|Publication number||US6284317 B1|
|Application number||US 09/293,258|
|Publication date||Sep 4, 2001|
|Filing date||Apr 16, 1999|
|Priority date||Apr 17, 1998|
|Publication number||09293258, 293258, US 6284317 B1, US 6284317B1, US-B1-6284317, US6284317 B1, US6284317B1|
|Inventors||Paul E. Laibinis, Namyong Y. Kim|
|Original Assignee||Massachusetts Institute Of Technology|
|Export Citation||BiBTeX, EndNote, RefMan|
|Patent Citations (5), Non-Patent Citations (5), Referenced by (47), Classifications (32), Legal Events (6)|
|External Links: USPTO, USPTO Assignment, Espacenet|
This non-provisional application claims the benefit under Title 35, U.S.C. §119(e) of co-pending U.S. provisional application Ser. No. 60/082,197, filed Apr. 17, 1998, entitled “Derivatization of Silicon Surfaces” by Paul E. Laibinis et al., incorporated herein by reference.
This invention was made with government support under Grant Number N00014-96-10759 awarded by the Department of the Navy. The government has certain rights in the invention.
The present invention relates to methods for derivatizing silicon-hydride terminated surfaces to form silicon-carbon bonds through the addition of organometallic reagents, and articles having surfaces containing silicon-carbon bonds where the carbon is part of a unit containing at least one unsaturated carbon atom. The present invention also relates to articles covalently attached to a polymer, in particular where the article is a semiconductor surface such as silicon.
The highly reactive nature of single-element semiconductor surfaces, namely silicon surfaces, creates a continuing need and challenge for controlled derivatization of these surfaces. Such processes should be adaptable for automated production and thus should include features such as ease of chemical derivatization and low process costs. Moreover, any electronic or other chemical features of an article having a derivatized surface should be maintained after derivatization. For example, there is a heightened interest in porous silicon due to its luminescent properties, and promise of compatibility with current semiconductor fabrication schemes based on silicon. Thus, there is a need for facile methods for derivatizing this surface.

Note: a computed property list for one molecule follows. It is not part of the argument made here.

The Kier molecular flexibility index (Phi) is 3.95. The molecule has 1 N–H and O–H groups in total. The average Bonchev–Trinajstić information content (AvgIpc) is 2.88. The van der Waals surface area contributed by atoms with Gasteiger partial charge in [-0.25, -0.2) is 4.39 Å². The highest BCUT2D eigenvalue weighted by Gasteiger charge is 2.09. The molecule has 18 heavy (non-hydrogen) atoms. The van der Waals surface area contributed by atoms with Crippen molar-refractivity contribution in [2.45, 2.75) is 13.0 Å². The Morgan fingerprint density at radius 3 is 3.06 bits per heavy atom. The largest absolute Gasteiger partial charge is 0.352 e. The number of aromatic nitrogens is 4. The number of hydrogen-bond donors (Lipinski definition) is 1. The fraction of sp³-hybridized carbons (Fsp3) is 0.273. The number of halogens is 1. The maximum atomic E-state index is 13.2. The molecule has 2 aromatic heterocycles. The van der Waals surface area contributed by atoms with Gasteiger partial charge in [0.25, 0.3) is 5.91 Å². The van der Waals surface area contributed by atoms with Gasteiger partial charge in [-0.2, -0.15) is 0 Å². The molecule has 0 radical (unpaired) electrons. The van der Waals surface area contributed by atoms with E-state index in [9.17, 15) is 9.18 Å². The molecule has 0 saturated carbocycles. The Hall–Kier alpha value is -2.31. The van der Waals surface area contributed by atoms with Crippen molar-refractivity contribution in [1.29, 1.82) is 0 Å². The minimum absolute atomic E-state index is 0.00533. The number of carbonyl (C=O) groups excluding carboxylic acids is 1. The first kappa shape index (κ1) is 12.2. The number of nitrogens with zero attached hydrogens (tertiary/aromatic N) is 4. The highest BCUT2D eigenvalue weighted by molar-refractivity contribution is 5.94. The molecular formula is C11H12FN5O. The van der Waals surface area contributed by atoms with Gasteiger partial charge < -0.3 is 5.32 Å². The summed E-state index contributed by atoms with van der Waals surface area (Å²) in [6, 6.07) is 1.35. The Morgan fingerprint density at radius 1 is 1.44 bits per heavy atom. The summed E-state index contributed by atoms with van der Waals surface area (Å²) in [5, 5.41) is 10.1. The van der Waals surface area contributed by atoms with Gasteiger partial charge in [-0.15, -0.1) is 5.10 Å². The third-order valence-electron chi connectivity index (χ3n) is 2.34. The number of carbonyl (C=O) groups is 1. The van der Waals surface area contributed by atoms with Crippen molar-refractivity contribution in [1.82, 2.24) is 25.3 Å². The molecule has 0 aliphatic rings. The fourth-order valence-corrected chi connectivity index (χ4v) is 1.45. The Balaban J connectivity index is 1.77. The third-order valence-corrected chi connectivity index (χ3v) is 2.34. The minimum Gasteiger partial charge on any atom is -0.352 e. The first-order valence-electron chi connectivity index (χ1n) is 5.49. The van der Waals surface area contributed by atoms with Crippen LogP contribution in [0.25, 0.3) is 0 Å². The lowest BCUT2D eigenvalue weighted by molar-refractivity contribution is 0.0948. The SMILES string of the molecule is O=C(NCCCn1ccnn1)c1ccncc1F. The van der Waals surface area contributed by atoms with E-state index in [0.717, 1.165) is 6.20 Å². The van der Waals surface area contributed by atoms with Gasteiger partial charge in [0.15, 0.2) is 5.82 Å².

The formation of Group IV element surfaces covalently terminated with organic groups is one desired derivatization process, e.g., a surface having silicon-carbon bonds. Silicon-carbon bonds can be accessed through hydrogen-terminated surfaces (i.e., having silicon-hydride bonds). Typically, however, substitution of silicon-hydride bonds with silicon-carbon bonds requires intermediate process steps prior to addition of the carbon-containing reagent. In at least one known case, a chlorination pretreatment step is required at temperatures of at least 80° C. prior to silicon-carbon bond formation. The resulting chlorinated silicon surface is more sensitive to water and is not as easily manipulated compared to silicon-hydride surfaces. Other techniques for the formation of silicon-methyl surfaces are carried out through the addition of a Grignard reagent, CH3MgBr but only in the presence of a photo- or electrochemical stimulus.